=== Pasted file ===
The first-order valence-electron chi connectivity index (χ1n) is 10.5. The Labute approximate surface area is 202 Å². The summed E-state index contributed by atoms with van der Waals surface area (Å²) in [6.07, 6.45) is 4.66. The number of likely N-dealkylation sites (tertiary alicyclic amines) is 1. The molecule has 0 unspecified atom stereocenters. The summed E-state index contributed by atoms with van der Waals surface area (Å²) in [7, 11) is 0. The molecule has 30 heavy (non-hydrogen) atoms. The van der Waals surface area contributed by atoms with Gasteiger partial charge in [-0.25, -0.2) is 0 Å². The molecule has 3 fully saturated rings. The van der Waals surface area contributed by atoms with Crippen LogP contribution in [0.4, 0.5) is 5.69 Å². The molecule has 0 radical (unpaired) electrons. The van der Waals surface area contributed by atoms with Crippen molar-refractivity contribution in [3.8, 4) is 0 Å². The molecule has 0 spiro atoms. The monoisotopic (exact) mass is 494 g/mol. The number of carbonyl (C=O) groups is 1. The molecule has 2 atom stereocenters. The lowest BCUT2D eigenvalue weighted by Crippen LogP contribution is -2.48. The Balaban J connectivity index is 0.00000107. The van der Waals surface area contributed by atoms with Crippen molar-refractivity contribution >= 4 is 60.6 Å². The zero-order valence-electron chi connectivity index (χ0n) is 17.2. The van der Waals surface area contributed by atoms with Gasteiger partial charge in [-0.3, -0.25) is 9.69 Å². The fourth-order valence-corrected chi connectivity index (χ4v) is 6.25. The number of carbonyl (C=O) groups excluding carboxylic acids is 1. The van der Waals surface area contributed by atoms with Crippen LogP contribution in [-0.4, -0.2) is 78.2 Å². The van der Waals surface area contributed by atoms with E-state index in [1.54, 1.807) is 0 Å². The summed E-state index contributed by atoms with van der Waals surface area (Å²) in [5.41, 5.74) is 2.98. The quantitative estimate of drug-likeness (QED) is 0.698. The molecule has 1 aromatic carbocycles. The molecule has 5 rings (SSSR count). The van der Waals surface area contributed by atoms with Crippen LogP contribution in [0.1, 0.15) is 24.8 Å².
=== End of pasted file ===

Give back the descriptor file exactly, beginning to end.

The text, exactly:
The first-order valence-electron chi connectivity index (χ1n) is 10.5. The Labute approximate surface area is 202 Å². The summed E-state index contributed by atoms with van der Waals surface area (Å²) in [6.07, 6.45) is 4.66. The number of likely N-dealkylation sites (tertiary alicyclic amines) is 1. The molecule has 0 unspecified atom stereocenters. The summed E-state index contributed by atoms with van der Waals surface area (Å²) in [7, 11) is 0. The molecule has 30 heavy (non-hydrogen) atoms. The van der Waals surface area contributed by atoms with Gasteiger partial charge in [-0.25, -0.2) is 0 Å². The molecule has 3 fully saturated rings. The van der Waals surface area contributed by atoms with Crippen LogP contribution in [0.4, 0.5) is 5.69 Å². The molecule has 0 radical (unpaired) electrons. The van der Waals surface area contributed by atoms with Crippen molar-refractivity contribution in [3.8, 4) is 0 Å². The molecule has 0 spiro atoms. The monoisotopic (exact) mass is 494 g/mol. The number of carbonyl (C=O) groups is 1. The molecule has 2 atom stereocenters. The lowest BCUT2D eigenvalue weighted by Crippen LogP contribution is -2.48. The Balaban J connectivity index is 0.00000107. The van der Waals surface area contributed by atoms with Crippen molar-refractivity contribution >= 4 is 60.6 Å². The zero-order valence-electron chi connectivity index (χ0n) is 17.2. The van der Waals surface area contributed by atoms with Gasteiger partial charge in [-0.3, -0.25) is 9.69 Å². The fourth-order valence-corrected chi connectivity index (χ4v) is 6.25. The number of carbonyl (C=O) groups excluding carboxylic acids is 1. The van der Waals surface area contributed by atoms with Crippen LogP contribution in [-0.4, -0.2) is 78.2 Å². The van der Waals surface area contributed by atoms with E-state index in [1.54, 1.807) is 0 Å². The summed E-state index contributed by atoms with van der Waals surface area (Å²) in [5.41, 5.74) is 2.98. The quantitative estimate of drug-likeness (QED) is 0.698. The molecule has 1 aromatic carbocycles. The molecule has 5 rings (SSSR count). The van der Waals surface area contributed by atoms with Crippen LogP contribution in [0.1, 0.15) is 24.8 Å².